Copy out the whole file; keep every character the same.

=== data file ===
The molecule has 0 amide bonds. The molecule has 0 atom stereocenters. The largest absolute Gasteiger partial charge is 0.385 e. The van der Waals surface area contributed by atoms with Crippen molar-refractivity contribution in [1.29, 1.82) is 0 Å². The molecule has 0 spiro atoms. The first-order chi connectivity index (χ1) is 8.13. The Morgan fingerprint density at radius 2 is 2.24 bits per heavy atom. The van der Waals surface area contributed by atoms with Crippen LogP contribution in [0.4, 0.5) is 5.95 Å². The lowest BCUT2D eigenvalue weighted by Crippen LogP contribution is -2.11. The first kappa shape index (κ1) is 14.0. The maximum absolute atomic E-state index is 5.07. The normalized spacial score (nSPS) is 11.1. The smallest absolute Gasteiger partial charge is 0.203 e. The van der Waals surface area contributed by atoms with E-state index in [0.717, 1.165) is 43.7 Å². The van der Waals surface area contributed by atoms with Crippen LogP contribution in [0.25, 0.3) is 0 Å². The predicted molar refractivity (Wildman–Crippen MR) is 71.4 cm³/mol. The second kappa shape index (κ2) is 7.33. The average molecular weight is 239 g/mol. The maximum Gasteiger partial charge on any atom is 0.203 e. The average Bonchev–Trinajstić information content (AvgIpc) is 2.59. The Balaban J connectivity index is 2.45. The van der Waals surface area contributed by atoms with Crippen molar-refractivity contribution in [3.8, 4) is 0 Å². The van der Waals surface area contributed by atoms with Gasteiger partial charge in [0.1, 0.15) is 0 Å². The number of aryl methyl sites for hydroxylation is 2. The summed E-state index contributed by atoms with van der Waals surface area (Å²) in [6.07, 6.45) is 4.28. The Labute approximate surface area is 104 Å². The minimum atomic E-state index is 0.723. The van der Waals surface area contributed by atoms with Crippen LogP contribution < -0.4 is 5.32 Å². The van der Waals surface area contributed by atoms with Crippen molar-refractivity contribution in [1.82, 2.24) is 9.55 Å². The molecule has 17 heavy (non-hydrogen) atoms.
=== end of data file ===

The molecule has 0 amide bonds. The molecule has 0 atom stereocenters. The largest absolute Gasteiger partial charge is 0.385 e. The van der Waals surface area contributed by atoms with Crippen molar-refractivity contribution in [1.29, 1.82) is 0 Å². The molecule has 0 spiro atoms. The first-order chi connectivity index (χ1) is 8.13. The Morgan fingerprint density at radius 2 is 2.24 bits per heavy atom. The van der Waals surface area contributed by atoms with Crippen LogP contribution in [0.4, 0.5) is 5.95 Å². The lowest BCUT2D eigenvalue weighted by Crippen LogP contribution is -2.11. The first kappa shape index (κ1) is 14.0. The maximum absolute atomic E-state index is 5.07. The normalized spacial score (nSPS) is 11.1. The smallest absolute Gasteiger partial charge is 0.203 e. The van der Waals surface area contributed by atoms with E-state index in [0.717, 1.165) is 43.7 Å². The van der Waals surface area contributed by atoms with Crippen LogP contribution in [0.25, 0.3) is 0 Å². The predicted molar refractivity (Wildman–Crippen MR) is 71.4 cm³/mol. The second kappa shape index (κ2) is 7.33. The average molecular weight is 239 g/mol. The maximum Gasteiger partial charge on any atom is 0.203 e. The average Bonchev–Trinajstić information content (AvgIpc) is 2.59. The Balaban J connectivity index is 2.45. The van der Waals surface area contributed by atoms with Crippen molar-refractivity contribution in [3.8, 4) is 0 Å². The van der Waals surface area contributed by atoms with Gasteiger partial charge in [0.1, 0.15) is 0 Å². The number of aryl methyl sites for hydroxylation is 2. The summed E-state index contributed by atoms with van der Waals surface area (Å²) in [6.07, 6.45) is 4.28. The Labute approximate surface area is 104 Å². The minimum atomic E-state index is 0.723. The van der Waals surface area contributed by atoms with Crippen LogP contribution < -0.4 is 5.32 Å². The van der Waals surface area contributed by atoms with Crippen molar-refractivity contribution in [1.82, 2.24) is 9.55 Å². The molecule has 17 heavy (non-hydrogen) atoms.